In contrast to the modernist architecture, stepping into the studios where gem-setting, enamelling and engraving take place was like stepping back in time, down to the antique engine-turning machines for creating hand-engraved dials. The combination of engraving and enamelling produces extremely spectacular results in skilled hands, and Vacheron Constantin is one of the few Genevan watchmakers to possess the capability to produce high art dials and haute joallerie pieces completely in-house.
The Plan-les-Ouates factory also houses the assembly and adjusting studios for Vacheron Constantin’s high complications, which include a full repertoire of watchmaking’s most respected mechanisms, executed to extremely high standards. The finishing of movements, such as the minute repeater with tourbillon and perpetual calendar used in the Vacheron Constantin Patrimony Traditionnelle Calibre 2755, is by far the most costly and labour-intensive aspect of their manufacture, and it’s not only the sheer complexity but also the consistency of this level of finish which sets such watches apart even from other haute horlogerie timepieces.
Interestingly enough, it’s also here that we saw the ultra-thin calibre 1003 being assembled, which is a reminder that very flat movements require their own particular set of skills, thanks to the relative delicacy of the components and the extremely tight tolerances involved in their construction.
Vallée de Joux
Vacheron Constantin has more than one home in Switzerland, however, and the next day our group boarded helicopters for a spectacular morning commute over the mountains separating Geneva from the Vallée de Joux, where Vacheron Constantin maintains another facility in the town of Le Sentier. Though I’ve visited various firms based in the Vallée de Joux on other occasions, it was my first opportunity to see it from the air, and it’s hard to believe that so many of the finest watches in the world come from this small valley nestled in the Jura, surrounded by mountains still sparsely inhabited.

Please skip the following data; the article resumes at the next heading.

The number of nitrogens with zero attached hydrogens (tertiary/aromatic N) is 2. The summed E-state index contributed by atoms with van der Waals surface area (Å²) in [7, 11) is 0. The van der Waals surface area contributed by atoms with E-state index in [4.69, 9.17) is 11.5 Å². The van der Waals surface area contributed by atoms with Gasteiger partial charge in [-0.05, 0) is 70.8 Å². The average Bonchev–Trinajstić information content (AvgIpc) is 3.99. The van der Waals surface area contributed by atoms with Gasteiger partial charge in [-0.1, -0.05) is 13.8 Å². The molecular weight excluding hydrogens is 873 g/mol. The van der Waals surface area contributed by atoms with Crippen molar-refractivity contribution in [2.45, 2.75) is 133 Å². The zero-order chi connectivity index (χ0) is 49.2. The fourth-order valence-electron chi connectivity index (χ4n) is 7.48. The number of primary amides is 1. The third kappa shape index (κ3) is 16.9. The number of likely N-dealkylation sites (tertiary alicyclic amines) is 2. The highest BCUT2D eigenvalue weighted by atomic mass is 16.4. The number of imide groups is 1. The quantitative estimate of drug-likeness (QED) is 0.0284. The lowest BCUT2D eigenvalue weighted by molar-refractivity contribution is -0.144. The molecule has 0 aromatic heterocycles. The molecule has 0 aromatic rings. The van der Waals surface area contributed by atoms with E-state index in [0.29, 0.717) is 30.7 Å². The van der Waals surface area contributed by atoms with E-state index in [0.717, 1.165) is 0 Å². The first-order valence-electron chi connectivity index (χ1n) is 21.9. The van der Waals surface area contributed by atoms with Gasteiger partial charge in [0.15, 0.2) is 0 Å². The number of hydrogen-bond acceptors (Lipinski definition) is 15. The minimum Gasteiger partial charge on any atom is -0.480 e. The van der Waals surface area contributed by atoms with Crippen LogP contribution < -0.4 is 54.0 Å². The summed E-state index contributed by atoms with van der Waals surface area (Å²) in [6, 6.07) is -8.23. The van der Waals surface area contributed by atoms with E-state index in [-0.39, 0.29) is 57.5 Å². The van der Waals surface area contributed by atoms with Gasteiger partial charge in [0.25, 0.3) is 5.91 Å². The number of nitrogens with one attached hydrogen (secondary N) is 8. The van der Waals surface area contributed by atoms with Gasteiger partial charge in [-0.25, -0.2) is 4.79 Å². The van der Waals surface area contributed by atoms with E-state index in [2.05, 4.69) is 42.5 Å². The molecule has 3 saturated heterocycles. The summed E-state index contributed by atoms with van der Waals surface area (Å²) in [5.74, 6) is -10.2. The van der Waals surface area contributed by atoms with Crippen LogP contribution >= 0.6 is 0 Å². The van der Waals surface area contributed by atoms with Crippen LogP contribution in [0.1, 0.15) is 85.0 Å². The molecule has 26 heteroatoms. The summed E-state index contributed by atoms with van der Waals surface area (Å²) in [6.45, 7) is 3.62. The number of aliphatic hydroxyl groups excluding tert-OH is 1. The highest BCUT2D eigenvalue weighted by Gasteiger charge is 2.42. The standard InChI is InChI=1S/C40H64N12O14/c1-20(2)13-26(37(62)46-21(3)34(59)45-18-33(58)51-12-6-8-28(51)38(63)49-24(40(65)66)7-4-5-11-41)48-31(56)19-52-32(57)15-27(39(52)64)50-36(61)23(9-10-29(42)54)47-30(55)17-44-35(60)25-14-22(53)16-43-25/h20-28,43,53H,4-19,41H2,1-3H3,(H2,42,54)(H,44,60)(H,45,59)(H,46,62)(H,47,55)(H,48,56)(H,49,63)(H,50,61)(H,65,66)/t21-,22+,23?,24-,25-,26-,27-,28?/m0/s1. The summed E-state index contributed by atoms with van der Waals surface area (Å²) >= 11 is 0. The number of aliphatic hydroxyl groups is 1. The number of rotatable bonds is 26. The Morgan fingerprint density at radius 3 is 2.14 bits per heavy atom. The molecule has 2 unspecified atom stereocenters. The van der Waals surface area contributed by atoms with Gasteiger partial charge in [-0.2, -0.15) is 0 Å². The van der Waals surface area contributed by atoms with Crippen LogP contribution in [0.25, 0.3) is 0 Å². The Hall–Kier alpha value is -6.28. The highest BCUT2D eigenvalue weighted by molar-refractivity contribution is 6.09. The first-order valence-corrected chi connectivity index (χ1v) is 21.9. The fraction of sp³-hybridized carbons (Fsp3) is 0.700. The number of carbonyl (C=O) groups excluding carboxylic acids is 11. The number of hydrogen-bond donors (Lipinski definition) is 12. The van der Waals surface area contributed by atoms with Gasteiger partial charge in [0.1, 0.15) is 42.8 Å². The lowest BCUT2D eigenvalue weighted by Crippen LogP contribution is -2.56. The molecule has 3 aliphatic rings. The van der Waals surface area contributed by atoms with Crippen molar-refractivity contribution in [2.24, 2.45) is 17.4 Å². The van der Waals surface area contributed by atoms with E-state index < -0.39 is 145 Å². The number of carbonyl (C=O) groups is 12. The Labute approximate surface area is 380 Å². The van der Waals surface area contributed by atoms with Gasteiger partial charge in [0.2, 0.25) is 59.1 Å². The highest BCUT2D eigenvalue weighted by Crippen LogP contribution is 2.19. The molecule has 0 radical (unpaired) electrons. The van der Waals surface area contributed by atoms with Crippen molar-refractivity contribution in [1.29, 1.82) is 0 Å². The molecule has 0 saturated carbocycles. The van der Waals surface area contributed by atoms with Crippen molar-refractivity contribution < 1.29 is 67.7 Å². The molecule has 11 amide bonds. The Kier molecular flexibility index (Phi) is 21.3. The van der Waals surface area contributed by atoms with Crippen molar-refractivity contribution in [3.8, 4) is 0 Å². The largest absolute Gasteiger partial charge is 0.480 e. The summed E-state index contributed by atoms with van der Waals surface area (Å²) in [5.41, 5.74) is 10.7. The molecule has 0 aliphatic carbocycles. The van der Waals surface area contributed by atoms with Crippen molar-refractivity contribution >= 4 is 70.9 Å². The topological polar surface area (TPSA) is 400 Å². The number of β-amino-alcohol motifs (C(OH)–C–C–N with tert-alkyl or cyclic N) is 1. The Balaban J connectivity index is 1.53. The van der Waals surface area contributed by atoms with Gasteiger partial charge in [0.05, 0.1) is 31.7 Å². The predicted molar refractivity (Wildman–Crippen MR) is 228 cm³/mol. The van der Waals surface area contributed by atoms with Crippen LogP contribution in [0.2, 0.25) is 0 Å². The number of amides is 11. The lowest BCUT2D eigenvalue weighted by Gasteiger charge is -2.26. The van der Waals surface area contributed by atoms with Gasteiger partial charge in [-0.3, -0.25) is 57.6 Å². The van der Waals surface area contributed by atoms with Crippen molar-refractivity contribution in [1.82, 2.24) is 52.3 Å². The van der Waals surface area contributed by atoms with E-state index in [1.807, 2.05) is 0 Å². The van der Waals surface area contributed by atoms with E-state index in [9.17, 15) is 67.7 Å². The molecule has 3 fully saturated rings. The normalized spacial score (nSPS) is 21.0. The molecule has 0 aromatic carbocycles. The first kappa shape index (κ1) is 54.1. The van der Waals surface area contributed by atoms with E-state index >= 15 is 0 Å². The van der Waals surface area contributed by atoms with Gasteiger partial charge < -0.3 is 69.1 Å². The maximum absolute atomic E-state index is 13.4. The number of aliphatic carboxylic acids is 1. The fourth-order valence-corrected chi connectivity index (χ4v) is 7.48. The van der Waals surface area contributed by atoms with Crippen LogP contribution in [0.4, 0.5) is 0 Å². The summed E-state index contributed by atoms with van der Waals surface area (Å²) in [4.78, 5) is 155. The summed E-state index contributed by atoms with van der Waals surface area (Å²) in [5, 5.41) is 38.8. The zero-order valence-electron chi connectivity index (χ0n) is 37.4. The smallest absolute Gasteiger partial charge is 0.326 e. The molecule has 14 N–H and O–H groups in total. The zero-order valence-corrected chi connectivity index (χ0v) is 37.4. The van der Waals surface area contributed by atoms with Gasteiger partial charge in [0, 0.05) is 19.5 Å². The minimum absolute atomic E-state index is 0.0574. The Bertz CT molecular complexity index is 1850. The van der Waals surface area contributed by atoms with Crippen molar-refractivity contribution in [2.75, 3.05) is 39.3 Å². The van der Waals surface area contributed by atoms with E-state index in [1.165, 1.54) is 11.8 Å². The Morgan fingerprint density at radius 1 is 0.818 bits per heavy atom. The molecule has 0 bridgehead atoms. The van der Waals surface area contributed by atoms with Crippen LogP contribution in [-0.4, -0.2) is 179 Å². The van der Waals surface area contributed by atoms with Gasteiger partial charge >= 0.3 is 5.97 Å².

Seeing the Vallée from above, as we came in low over stands of pines, was a reminder of just how isolated earlier generations of watchmakers were, and why watchmaking is still so often practiced here — the quiet, clear mountain light and absence of urban distractions made the Vallée de Joux a congenial nursery for fine watchmaking in centuries past and it still enjoys those advantages today.